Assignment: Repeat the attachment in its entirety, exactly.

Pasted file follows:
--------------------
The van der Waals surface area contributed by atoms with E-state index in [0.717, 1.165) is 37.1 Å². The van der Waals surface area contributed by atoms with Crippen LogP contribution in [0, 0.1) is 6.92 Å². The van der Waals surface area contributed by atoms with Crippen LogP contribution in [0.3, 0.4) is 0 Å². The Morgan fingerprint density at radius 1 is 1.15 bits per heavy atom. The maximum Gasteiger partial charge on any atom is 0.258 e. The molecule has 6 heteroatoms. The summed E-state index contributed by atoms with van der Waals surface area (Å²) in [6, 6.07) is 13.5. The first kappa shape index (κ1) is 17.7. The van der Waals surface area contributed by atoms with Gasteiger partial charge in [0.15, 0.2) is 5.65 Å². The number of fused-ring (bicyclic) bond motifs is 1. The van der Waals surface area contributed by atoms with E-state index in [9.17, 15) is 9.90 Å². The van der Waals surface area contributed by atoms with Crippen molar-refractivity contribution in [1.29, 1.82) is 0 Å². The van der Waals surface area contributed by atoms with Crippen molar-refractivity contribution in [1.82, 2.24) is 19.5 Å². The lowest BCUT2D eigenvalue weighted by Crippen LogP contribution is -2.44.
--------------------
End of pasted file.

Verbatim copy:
The van der Waals surface area contributed by atoms with E-state index in [0.717, 1.165) is 37.1 Å². The van der Waals surface area contributed by atoms with Crippen LogP contribution in [0, 0.1) is 6.92 Å². The van der Waals surface area contributed by atoms with Crippen LogP contribution in [0.3, 0.4) is 0 Å². The Morgan fingerprint density at radius 1 is 1.15 bits per heavy atom. The maximum Gasteiger partial charge on any atom is 0.258 e. The molecule has 6 heteroatoms. The summed E-state index contributed by atoms with van der Waals surface area (Å²) in [6, 6.07) is 13.5. The first kappa shape index (κ1) is 17.7. The van der Waals surface area contributed by atoms with Gasteiger partial charge in [0.15, 0.2) is 5.65 Å². The number of fused-ring (bicyclic) bond motifs is 1. The van der Waals surface area contributed by atoms with E-state index in [9.17, 15) is 9.90 Å². The van der Waals surface area contributed by atoms with Crippen molar-refractivity contribution in [1.29, 1.82) is 0 Å². The van der Waals surface area contributed by atoms with Crippen molar-refractivity contribution in [1.82, 2.24) is 19.5 Å². The lowest BCUT2D eigenvalue weighted by Crippen LogP contribution is -2.44.